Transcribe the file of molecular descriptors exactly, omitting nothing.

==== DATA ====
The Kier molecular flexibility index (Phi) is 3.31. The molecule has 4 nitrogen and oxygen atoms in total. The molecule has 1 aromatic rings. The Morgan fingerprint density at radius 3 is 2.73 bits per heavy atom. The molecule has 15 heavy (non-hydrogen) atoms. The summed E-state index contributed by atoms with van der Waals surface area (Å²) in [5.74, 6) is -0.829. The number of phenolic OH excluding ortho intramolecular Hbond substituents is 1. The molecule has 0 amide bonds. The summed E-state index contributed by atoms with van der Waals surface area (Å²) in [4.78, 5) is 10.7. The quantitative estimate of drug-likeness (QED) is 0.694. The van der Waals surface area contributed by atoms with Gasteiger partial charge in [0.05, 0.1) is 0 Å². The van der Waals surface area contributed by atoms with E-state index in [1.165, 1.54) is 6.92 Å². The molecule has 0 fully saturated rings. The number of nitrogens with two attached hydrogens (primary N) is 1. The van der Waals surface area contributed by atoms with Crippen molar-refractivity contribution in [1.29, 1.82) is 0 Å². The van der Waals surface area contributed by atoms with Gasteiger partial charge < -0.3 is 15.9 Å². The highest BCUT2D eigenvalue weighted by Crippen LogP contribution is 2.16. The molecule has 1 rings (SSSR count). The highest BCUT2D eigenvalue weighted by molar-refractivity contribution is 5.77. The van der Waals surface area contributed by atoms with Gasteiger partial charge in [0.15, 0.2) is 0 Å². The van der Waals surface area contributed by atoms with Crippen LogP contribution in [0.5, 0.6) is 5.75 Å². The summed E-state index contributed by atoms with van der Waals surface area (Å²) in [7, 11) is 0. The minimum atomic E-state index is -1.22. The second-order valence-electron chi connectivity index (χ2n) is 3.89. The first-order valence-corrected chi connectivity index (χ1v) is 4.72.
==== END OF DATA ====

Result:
The Kier molecular flexibility index (Phi) is 3.31. The molecule has 4 nitrogen and oxygen atoms in total. The molecule has 1 aromatic rings. The Morgan fingerprint density at radius 3 is 2.73 bits per heavy atom. The molecule has 15 heavy (non-hydrogen) atoms. The summed E-state index contributed by atoms with van der Waals surface area (Å²) in [5.74, 6) is -0.829. The number of phenolic OH excluding ortho intramolecular Hbond substituents is 1. The molecule has 0 amide bonds. The summed E-state index contributed by atoms with van der Waals surface area (Å²) in [4.78, 5) is 10.7. The quantitative estimate of drug-likeness (QED) is 0.694. The van der Waals surface area contributed by atoms with Gasteiger partial charge in [0.05, 0.1) is 0 Å². The van der Waals surface area contributed by atoms with E-state index in [1.165, 1.54) is 6.92 Å². The molecule has 0 fully saturated rings. The number of nitrogens with two attached hydrogens (primary N) is 1. The van der Waals surface area contributed by atoms with Crippen molar-refractivity contribution in [1.29, 1.82) is 0 Å². The van der Waals surface area contributed by atoms with Gasteiger partial charge < -0.3 is 15.9 Å². The highest BCUT2D eigenvalue weighted by Crippen LogP contribution is 2.16. The molecule has 1 rings (SSSR count). The highest BCUT2D eigenvalue weighted by molar-refractivity contribution is 5.77. The van der Waals surface area contributed by atoms with Gasteiger partial charge in [0.15, 0.2) is 0 Å². The van der Waals surface area contributed by atoms with Crippen LogP contribution in [0.5, 0.6) is 5.75 Å². The summed E-state index contributed by atoms with van der Waals surface area (Å²) in [7, 11) is 0. The minimum atomic E-state index is -1.22. The second-order valence-electron chi connectivity index (χ2n) is 3.89. The first-order valence-corrected chi connectivity index (χ1v) is 4.72.